One of the most significant challenges that sport psychologists might experience on-site would be managing the diverse emotional states of athletes simultaneously. Some athletes would be ecstatic and overjoyed after a successful performance, while others would be disappointed and distressed after a loss. Manoeuvring such varying emotions requires one to be highly empathetic, adaptive, and responsive. In the middle of competition madness, providing validation and supporting athletes through their emotional rollercoasters can be emotionally overwhelming and exhausting for the practitioners themselves. Therefore, while being away for competitions, it is important for practitioner’s to stay connected with their social support networks (e.g., colleagues, family and friends) and share their experiences, vent frustration, and seek advice when required. Regular check-ins and communication with friends and family can provide practitioners with emotional support and maintain a sense of connectedness.

Managing one’s own stress in high-pressure and unpredictable situations

The sporting environment is often characterised as stressful, uncertain, and highly competitive and success oriented, both for athletes and the entire support team, including sport psychologists. The heightened stakes and performance expectations creates a highly stressful environment, where psychologists are expected to think on their feet, adjust their interventions last minute, and provide timely support in response to ever-changing circumstances. While sport psychologists provide athletes with adequate tools and strategies to cope with pressure effectively, it is essential for them to adopt similar stress management techniques (e.g., breathing exercises, mindfulness, journaling or any other interventions) to manage their own stress levels.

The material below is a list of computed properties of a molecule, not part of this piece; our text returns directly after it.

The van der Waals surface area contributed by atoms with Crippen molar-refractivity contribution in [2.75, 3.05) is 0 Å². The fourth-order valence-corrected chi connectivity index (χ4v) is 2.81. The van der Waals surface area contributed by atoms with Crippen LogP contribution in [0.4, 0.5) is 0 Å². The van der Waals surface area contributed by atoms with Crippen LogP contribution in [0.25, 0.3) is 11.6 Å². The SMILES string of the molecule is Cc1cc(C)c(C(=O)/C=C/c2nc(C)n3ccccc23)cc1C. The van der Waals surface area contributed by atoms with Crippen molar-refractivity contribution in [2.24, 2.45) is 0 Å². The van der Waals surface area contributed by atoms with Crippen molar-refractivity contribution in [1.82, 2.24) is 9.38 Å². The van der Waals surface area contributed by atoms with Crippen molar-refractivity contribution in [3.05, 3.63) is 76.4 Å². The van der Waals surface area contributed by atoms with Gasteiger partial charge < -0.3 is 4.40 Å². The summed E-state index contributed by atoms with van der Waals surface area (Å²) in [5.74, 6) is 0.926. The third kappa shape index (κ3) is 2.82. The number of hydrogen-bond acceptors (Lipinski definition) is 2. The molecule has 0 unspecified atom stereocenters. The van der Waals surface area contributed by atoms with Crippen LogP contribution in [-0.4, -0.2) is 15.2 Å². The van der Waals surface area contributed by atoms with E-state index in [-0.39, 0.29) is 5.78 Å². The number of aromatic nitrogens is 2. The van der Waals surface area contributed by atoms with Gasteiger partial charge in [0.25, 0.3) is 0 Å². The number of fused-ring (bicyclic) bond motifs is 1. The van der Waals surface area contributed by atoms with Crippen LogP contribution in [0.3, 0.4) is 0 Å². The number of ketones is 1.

Lack of structured routines and timings, inadequate diet and sleep deprivation

Sport psychologists often operate in environments that follow unpredictable schedules, with matches or events running late or starting earlier than planned. Such lack of structure can easily make it difficult for practitioners to establish consistent routines, resulting in disrupted meal times, irregular breaks, and limited time for rest and self-care.

More often than not, practitioners might find themselves relying on quick and convenient food options or skipping meals altogether. In addition, irregular schedules and long hours on-site can result in inadequate sleep. Consequently, impairing their cognitive functioning, attention, and decision-making abilities, that can further impact their ability to effectively analyse and respond to athletes’ needs.

To mitigate this challenge, it is essential for sport psychologists to consciously prioritise their own self-care and get adequate sleep, proper nutritious meals, and maintain a routine that supports their well-being during hectic competition schedules.

To conclude, while working in the sporting ecosystem is fascinating, the challenges experienced by sport psychologists are plentiful. Practitioners embark on a demanding journey, pouring their energy, expertise and unwavering support into the athletes. Hence, amongst the whirlwind of competition, it is important for sport psychologists to practice what they preach and make sure to pause, take a breath, and prioritise their own well-being.

Here’s a gentle reminder for all practitioners spending extensive hours on-ground:

“You can’t pour from an empty cup. Take care of yourself first”

Image credit: Freepik